To the Editor:
After reading the columns written by Ben Reiter (“‘Kimchi’ remark in poor taste, but not racist,” 2/8) and David Ahn (“‘Kimchi’ remark merits report,” 2/11) along with letters and the online forum related to the “kimchi” controversy, I’m left feeling thoroughly disgusted by the ugliness shown by many Yale students who have stood against Ahn.
Much of the commentary touches on the political correctness debate, but in a language and tone that is laughably juvenile and, at times, ignorantly vile. I agree with the many valid points to be made against a society that polices every word and mandates political correctness at every turn. I value free and open dialogue and am more than fully aware that PC rules can be dangerously stifling: case in point, the Washington, D.C. city official who lost his job for using the word “niggardly.” But free speech is a poor defense for what are often statements meant to do nothing but insult or denigrate, however subtle or seemingly without “malicious intent.”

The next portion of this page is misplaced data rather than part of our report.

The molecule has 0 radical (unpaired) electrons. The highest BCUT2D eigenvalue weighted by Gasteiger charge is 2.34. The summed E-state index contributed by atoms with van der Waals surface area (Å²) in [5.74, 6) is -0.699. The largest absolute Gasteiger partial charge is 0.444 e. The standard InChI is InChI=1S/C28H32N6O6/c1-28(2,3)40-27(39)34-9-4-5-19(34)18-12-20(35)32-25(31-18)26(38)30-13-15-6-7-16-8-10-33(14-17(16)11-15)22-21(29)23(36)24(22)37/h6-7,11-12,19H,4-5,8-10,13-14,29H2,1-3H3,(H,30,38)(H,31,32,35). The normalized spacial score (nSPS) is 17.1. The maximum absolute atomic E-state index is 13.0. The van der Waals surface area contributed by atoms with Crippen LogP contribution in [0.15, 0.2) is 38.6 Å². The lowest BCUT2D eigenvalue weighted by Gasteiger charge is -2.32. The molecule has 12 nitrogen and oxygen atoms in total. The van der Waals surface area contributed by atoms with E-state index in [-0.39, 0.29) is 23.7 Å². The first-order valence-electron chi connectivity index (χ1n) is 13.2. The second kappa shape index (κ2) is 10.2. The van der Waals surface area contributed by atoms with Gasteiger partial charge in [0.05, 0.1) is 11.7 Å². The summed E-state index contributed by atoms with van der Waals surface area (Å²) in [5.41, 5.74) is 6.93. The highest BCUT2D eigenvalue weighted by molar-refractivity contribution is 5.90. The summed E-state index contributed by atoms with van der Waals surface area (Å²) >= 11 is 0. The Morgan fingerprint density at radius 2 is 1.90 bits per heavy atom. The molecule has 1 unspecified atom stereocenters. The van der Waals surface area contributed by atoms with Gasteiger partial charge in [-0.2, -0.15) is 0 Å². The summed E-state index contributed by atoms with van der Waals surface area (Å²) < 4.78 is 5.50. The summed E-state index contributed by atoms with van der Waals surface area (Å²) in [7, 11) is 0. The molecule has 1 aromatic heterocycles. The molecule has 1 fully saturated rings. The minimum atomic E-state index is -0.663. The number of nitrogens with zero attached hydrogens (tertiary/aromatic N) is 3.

Which brings me to my overarching point: in our increasingly diverse society you have the right to speak your mind, but when it insults and demeans a culture or ethnicity, expect that someone will take offense and react. Many people seem to be saying to Ahn, “suck it up and be a man.” Well, for decades Asian-Americans had no choice but to “suck it up,” at deadly cost. The Supreme Court told Japanese-Americans to “suck it up” when they were thrown into internment camps.
I’m sure he could have leaped across the table and began throwing punches in defense of his heritage. Would that have pleased those who deem Ahn “prissy?” Hardly. It would merely have painted Mr. Ahn as just another angry, uncivilized, karate-chopping Asian man. Considering the fact that Ahn’s other potential responses were to 1) sit there meekly and let the insult stand or 2) come to blows, I applaud him for choosing to display for the wider community the ramifications of demeaning or dismissing someone’s heritage in a public forum.
Steve Nam ’01
February 11, 2002